Tales Of A Discipline In The Digital Age: Information Practices And Needs In Art History

poster / demo / art installation
  1. 1. Christina Kamposiori

    University College London

  2. 2. Claire Warwick

    Durham University

  3. 3. Simon Mahony

    Centre for Digital Humanities - University College London

Work text
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Tales Of A Discipline In The Digital Age: Information Practices And Needs In Art History


University College London, United Kingdom


University of Durham, United Kingdom


University College London, United Kingdom


Paul Arthur, University of Western Sidney

Locked Bag 1797
Penrith NSW 2751
Paul Arthur

Converted from a Word document




art history
information behaviour
user requirements
digital scholarship
digital humanities

art history
user studies / user needs

This poster explores the impact that the digital age has had on the information behaviour of art historians. As the rapid technological advancements and the proliferation of digital resources in recent years have greatly affected scholarly practices in the arts and humanities, there is a rising need to study the informational and methodological behaviour of scholars in order to create functional information systems that enhance scholarship in the area. Therefore, our goal is to focus on the scholarly workflow in the field of art history as a way of identifying the information needs of its scholars nowadays. For that purpose, we will look at the information practices of art historians throughout the various stages of the research lifecycle—from the formulation of the research subject to the dissemination of results. Moreover, we will list the digital tools and services that scholars in the field use during these stages as well as the challenges they face.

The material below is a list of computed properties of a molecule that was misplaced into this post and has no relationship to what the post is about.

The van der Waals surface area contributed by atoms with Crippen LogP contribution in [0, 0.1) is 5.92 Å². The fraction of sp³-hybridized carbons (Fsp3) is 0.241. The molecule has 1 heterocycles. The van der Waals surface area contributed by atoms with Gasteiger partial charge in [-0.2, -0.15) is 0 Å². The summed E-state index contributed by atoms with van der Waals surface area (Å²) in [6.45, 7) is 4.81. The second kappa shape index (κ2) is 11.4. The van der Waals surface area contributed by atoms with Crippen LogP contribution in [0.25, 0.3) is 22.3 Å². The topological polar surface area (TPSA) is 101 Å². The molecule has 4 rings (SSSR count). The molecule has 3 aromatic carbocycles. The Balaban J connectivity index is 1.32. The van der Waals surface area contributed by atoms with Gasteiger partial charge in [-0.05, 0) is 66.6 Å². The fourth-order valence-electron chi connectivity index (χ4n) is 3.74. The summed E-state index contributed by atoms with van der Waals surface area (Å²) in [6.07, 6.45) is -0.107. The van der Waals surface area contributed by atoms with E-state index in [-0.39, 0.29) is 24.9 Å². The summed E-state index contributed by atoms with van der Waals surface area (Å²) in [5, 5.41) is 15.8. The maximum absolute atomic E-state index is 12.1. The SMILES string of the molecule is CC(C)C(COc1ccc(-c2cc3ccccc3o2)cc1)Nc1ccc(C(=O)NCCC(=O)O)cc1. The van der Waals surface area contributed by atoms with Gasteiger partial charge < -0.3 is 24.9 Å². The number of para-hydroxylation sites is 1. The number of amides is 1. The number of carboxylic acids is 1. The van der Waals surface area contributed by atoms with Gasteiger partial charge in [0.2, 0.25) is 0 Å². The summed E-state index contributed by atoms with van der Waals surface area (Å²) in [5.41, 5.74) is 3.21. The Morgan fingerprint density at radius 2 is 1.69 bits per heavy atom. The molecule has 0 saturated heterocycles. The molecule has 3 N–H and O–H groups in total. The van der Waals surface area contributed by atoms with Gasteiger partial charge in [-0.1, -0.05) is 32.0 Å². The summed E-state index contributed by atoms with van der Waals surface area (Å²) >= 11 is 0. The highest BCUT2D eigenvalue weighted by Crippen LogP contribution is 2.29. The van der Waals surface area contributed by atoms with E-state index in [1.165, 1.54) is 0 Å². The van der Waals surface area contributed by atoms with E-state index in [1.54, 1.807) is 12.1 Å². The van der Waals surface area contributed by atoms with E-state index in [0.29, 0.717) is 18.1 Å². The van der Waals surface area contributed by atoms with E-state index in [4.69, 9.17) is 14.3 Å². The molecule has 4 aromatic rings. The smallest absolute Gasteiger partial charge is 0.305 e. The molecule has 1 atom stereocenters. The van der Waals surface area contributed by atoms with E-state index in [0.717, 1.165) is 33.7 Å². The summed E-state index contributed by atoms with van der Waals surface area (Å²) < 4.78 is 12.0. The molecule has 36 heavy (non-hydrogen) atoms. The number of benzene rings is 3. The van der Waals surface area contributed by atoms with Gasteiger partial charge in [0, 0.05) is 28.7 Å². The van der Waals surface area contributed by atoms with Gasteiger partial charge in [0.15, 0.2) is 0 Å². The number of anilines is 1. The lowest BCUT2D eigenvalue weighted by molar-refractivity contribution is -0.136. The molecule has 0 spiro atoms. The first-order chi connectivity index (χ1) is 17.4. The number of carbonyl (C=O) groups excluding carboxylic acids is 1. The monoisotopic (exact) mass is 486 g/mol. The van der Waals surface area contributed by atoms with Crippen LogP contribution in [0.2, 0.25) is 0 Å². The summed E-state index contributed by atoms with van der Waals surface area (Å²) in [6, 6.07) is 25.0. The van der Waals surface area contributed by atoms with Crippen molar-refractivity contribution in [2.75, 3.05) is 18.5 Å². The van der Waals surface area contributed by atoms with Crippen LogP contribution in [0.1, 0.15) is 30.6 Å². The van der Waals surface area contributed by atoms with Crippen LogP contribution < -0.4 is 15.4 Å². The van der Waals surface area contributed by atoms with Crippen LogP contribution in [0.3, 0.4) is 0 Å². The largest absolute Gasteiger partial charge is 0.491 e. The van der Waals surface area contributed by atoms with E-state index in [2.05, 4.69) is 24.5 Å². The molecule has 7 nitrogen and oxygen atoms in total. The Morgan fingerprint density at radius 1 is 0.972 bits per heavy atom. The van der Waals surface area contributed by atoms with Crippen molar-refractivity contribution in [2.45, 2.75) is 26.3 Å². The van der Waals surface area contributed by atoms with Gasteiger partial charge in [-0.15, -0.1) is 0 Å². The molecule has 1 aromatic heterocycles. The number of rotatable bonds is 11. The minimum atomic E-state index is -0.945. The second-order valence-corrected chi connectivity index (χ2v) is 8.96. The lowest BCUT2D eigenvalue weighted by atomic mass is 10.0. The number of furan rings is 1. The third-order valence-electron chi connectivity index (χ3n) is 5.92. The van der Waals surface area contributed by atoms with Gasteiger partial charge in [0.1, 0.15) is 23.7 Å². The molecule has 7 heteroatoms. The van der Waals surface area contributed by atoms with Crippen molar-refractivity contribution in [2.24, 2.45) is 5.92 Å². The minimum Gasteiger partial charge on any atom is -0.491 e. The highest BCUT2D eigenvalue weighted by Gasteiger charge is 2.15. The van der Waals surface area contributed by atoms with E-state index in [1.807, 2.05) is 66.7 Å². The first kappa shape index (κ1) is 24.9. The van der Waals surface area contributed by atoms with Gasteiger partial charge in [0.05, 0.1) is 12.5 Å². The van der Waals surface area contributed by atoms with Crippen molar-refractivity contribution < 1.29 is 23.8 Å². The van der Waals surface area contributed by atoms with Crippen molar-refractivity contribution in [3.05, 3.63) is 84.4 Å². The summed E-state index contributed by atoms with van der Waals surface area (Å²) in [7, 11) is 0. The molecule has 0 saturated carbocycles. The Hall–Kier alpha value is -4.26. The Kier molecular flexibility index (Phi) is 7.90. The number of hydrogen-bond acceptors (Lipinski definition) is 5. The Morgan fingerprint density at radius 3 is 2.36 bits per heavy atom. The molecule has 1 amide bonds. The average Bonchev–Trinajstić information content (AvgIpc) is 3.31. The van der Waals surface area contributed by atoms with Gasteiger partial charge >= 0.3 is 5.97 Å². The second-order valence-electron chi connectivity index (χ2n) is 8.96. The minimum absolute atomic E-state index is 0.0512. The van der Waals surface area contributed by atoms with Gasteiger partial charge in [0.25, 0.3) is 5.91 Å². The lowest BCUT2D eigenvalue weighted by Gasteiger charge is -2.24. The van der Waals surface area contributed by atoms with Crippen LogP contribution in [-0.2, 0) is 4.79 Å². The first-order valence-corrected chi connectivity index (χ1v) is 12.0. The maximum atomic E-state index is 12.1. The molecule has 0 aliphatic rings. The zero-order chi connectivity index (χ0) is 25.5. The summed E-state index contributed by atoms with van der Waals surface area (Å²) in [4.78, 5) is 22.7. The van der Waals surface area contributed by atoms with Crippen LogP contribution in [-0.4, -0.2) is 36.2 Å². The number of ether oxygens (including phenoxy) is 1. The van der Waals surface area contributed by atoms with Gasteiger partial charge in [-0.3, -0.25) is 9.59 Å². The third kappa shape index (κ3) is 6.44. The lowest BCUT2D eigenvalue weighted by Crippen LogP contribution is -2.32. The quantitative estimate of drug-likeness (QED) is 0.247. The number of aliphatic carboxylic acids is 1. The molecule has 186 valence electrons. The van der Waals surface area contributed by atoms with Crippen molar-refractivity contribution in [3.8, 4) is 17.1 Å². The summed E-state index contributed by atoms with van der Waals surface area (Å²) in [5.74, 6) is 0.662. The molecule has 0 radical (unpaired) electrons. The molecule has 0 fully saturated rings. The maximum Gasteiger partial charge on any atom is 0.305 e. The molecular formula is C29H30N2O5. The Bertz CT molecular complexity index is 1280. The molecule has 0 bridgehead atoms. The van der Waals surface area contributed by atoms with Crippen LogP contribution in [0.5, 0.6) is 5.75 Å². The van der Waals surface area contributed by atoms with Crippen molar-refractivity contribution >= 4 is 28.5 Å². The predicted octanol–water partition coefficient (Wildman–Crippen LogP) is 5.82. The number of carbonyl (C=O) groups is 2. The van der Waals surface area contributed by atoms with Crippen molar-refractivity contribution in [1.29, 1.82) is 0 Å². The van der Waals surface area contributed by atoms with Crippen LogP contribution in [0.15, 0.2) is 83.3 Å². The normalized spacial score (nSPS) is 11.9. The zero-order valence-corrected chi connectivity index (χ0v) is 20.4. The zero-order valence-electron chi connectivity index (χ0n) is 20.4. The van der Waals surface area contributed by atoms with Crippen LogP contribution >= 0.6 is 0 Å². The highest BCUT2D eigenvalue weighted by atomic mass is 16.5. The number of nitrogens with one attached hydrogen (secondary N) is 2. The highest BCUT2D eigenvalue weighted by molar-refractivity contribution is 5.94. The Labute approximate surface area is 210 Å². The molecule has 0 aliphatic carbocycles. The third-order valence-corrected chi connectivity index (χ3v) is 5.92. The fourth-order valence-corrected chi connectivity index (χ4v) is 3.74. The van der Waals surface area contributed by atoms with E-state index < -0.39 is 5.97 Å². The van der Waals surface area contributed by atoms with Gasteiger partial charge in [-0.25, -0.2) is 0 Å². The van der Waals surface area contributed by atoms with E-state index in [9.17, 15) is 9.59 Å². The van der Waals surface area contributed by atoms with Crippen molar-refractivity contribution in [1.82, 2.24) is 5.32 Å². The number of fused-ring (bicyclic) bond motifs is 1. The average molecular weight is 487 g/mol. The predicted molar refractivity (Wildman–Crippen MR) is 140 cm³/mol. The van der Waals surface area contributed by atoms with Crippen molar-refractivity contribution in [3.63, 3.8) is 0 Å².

Our proposed poster reports the results of research conducted for the first author’s PhD thesis, ‘Personal Research Collections: Examining Research Practices and User Needs in Art Historical Research’, at the UCL Centre for Digital Humanities, London, under the supervision of Professor Claire Warwick and Simon Mahony. This study used semistructured, in-depth interviews with 20 art historians at different career stages, as well as observation of their physical and digital personal collections in order to identify the particular needs they have when they build them. Actually, scholars’ personal collections of resources served as a departure point for examining the
what, where, why, and
how of art historians' information practices in the digital age.

Being at the core of the scholar’s workspace, personal collections play a significant role in the scholarly workflow; gathering various resources for research and teaching in art history can either constitute a solution to the many problems scholars often face (Grindley, 2006, 6), such as copyright issues, or facilitate other research activities (Palmer et al., 2009, 17–18; Kamposiori et al., 2013, 6; Long and Schonfeld, 2014, 23–24), such as writing or publishing. But what are the stories behind the building of these collections? What can they tell us about the information practices and needs of art historians at different stages of research?